Clinical Psychology Review 22 (2002) 481–497
Harald Merckelbacha,Grant J. Devillyc, Eric Rassina,
How should the different identities (i.e., alters) that are thought to be typical for (DID) be interpreted? Are they just metaphors for different emotional states or are they truly autonomous entities that are capable of willful action?
This issue is important because it has implications for the way in which courts may handle cases that involve DID patients.
Referring to studies demonstrating that alters of DID patients differ in their memory performance or physiological profile, some authors have concluded that alters are more than just metaphors.
We argue that such line of reasoning is highly problematic.
There is little consensus among authors about the degree to which various types of memory information (implicit, explicit, procedural) may leak from one to the other alter. Without such theoretical accord, any given outcome of memory studies on DID may be taken as support for the assumption that alters are in some sense ‘‘real.’’
As physiological studies on alter activity often lack proper control conditions, most of them are inconclusive as to the status of alters. To date, neither memory studies nor psychobiological studies have delivered compelling evidence that alters of DID patients exist in a factual sense. As a matter of fact, results of these studies are open to multiple interpretations and in no way refute an interpretation of alters in terms of metaphors for different emotional states.
The older literature on DID offers some strong claims as to the literal status of alters. Anecdotal reports of alters differing in their allergic reactions, in their response to medication, and in their optical functioning abound (e.g., Miller, 1989). These anecdotes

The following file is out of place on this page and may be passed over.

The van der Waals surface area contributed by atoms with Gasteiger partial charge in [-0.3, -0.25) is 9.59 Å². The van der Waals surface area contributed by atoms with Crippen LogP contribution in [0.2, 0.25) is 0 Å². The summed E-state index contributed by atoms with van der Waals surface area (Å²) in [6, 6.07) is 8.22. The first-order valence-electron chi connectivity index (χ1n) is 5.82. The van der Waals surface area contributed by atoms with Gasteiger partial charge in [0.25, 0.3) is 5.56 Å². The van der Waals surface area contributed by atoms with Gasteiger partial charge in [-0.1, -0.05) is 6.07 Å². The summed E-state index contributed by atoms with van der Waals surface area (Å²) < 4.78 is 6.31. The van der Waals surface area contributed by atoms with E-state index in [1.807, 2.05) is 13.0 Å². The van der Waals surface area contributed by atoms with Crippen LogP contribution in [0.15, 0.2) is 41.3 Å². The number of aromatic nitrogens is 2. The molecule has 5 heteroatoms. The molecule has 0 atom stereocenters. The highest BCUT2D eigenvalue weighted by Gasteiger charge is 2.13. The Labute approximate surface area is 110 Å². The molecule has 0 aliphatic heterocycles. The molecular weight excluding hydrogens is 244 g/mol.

led Simpson (1997, p. 124) to pose the following question: ‘‘Why not claim that they wear different size shoes?’’ …
Still, a literal interpretation of alters can also be found in the DSM-IV and in many serious articles on DID. In their thought-provoking essay on DID, Lilienfeld et al. (1999) present several examples of treatment interventions that seem to be predicated on the belief that alters in DID are independent agents. These examples include asking to meet an alter, giving names to alters, and encouraging alters to write letters to each other. On the basis of these examples, Lilienfeld et al. (p. 513) conclude that ‘‘many or most influential authors in the DID treatment literature treat alters as independent entities or even personalities, at least during the early phase of treatment.’’
It is this literal view on alters …. Yet, theoretical and methodological shortcomings of these studies restrict any conclusions that can be drawn from them. Memory studies on DID suffer from the absence of articulated theories about memory functioning in DID.
Psychobiological studies, on the other hand, primarily suffer from the absence of proper control conditions. This is unfortunate, becauseit is now perfectly possible to specify control conditions for this type of research.
…Neither memory studies, nor psychobiological studies have elicited compelling evidence
that supports a literal view on alters in DID. …A case in point is Gleaves (1996, p. 48) who notes that ‘‘what is critical to understand is that acknowledging a patient with DID to have genuine experiences of alters as real people or entities is not the same as stating that alters are actually real people or entities.’’ Obviously, this conceptualization of alters is reminiscent of the position that alters exist largely as a result of role enactment in which patients become absorbed.
Thus, it is probably time to de-emphasize the literal interpretation of alters advocated by the DSM-IV. …
…Meanwhile, the hypothesis that alters in DID may be nothing more than the result of some patients’ tendency to attribute causality to inside agents, only becomes a coherent position when one seriously considers the possibility that expressed alters are metaphors rather than real entities.